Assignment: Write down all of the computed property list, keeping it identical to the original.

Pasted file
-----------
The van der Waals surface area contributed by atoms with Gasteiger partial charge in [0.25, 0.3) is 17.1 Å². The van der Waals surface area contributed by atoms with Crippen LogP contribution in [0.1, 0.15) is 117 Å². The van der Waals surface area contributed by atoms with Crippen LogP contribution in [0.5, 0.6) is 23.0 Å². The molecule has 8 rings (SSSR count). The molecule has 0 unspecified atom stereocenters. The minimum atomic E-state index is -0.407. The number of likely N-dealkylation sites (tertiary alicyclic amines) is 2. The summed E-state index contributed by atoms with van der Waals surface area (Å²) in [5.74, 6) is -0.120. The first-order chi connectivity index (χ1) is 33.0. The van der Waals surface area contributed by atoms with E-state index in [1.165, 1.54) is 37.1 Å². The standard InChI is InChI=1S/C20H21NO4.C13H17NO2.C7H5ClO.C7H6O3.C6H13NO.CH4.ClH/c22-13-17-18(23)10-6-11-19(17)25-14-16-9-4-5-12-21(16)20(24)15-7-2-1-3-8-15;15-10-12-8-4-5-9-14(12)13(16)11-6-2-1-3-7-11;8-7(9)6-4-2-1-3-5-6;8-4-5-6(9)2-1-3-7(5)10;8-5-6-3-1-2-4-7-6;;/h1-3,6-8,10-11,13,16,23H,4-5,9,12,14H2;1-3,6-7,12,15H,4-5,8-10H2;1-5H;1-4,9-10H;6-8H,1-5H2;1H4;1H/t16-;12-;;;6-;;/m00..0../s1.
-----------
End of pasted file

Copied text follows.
The van der Waals surface area contributed by atoms with Gasteiger partial charge in [0.25, 0.3) is 17.1 Å². The van der Waals surface area contributed by atoms with Crippen LogP contribution in [0.1, 0.15) is 117 Å². The van der Waals surface area contributed by atoms with Crippen LogP contribution in [0.5, 0.6) is 23.0 Å². The molecule has 8 rings (SSSR count). The molecule has 0 unspecified atom stereocenters. The minimum atomic E-state index is -0.407. The number of likely N-dealkylation sites (tertiary alicyclic amines) is 2. The summed E-state index contributed by atoms with van der Waals surface area (Å²) in [5.74, 6) is -0.120. The first-order chi connectivity index (χ1) is 33.0. The van der Waals surface area contributed by atoms with E-state index in [1.165, 1.54) is 37.1 Å². The standard InChI is InChI=1S/C20H21NO4.C13H17NO2.C7H5ClO.C7H6O3.C6H13NO.CH4.ClH/c22-13-17-18(23)10-6-11-19(17)25-14-16-9-4-5-12-21(16)20(24)15-7-2-1-3-8-15;15-10-12-8-4-5-9-14(12)13(16)11-6-2-1-3-7-11;8-7(9)6-4-2-1-3-5-6;8-4-5-6(9)2-1-3-7(5)10;8-5-6-3-1-2-4-7-6;;/h1-3,6-8,10-11,13,16,23H,4-5,9,12,14H2;1-3,6-7,12,15H,4-5,8-10H2;1-5H;1-4,9-10H;6-8H,1-5H2;1H4;1H/t16-;12-;;;6-;;/m00..0../s1.